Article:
Concerns grow over global PPE supply chains

Matt Woodley

28/02/2020 3:43:44 PM

Doctors have raised concerns over access to personal protective equipment as the Australian Government searches for alternate suppliers amid the ongoing coronavirus outbreak.

P2 mask
Stockpiles of PPE, such as masks, are already being rationed in Australia.

As China continues its battle to contain the massive coronavirus outbreak within its borders, concern is rising over the effect its mass lockdown of half-a-billion citizens will have on global supply chains.
Recent efforts to kick-start the economy have been compounded by secondary outbreaks in South Korea and Japan, leading to worries over the ability of governments to secure crucial medical supplies, including personal protective equipment (PPE).
The US Department of Health and Human Services has already requested US$2.5 billion (AU$3.81 billion) to ‘support the acquisition of [PPE], especially masks’, as well as other vital medical goods, while hospitals in the UK have been warned against stockpiling masks amid fears of a shortage in supply.
Australian Federal Health Minister Greg Hunt also said this week’s activation of Australia’s COVID-19 Pandemic Plan included efforts to secure supply chains for necessities such as medical supplies and personnel.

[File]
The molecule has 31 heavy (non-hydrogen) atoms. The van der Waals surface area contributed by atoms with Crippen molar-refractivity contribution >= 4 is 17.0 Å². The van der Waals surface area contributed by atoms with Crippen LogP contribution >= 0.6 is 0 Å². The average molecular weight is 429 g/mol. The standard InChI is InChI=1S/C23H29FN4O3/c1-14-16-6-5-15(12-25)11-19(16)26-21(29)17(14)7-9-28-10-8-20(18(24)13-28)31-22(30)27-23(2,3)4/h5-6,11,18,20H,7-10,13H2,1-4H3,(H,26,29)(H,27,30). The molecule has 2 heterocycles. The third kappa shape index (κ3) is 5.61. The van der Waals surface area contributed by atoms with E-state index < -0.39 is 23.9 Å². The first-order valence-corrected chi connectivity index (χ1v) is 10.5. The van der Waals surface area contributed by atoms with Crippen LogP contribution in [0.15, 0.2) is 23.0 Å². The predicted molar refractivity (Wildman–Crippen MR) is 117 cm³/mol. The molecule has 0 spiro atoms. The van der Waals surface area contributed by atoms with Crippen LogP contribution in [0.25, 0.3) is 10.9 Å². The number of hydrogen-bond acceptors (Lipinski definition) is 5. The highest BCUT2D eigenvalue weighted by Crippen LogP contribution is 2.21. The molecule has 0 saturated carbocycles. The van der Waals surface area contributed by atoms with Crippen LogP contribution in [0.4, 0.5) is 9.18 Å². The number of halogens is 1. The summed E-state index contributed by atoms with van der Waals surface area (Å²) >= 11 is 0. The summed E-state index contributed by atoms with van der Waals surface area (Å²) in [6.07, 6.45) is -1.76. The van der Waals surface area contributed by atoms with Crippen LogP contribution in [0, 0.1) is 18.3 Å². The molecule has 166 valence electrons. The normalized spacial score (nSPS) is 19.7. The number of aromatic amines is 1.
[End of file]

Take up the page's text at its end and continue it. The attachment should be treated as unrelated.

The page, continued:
‘What this does is, it now moves to a full preparation phase for all of the supply chains, the medicines, we’re working on the national inventories, [and] the national medical stockpile,’ he said.
State and territory health ministers have also been asked to demonstrate preparations they have made with regard to the supply of medical items such as masks and medicines, as well as ensuring there is a ‘surge capacity’ in hospitals.
However, AMA WA President and anaesthetist Dr Andrew Miller, who has a background in general practice, told newsGP he has concerns over future access to PPE and pointed out that WA Health is not assisting GPs who are unable to secure equipment through traditional methods.
‘We have to have a bit of a think about what we’re going to do in that environment [possibly running out of PPE], and how long we can delay this thing getting into the community,’ he said.
‘The point that the chief health officers are making at the moment is that they’d love to be able to help, but pretty much nobody’s going to have any once this thing hits because we’re not getting any more out of China and we’re using our usual stock in “business as usual” activity at the moment.’
Western Australia Chief Health Officer Dr Andy Robertson confirmed WA Health is not currently supplying GPs with PPE to treat suspected coronavirus cases, despite directing the public to general practices for testing.
‘PPE supplies for GPs are coming from the Commonwealth Government and being distributed by the WA Primary Health Alliance [WAPHA],’ he told newsGP.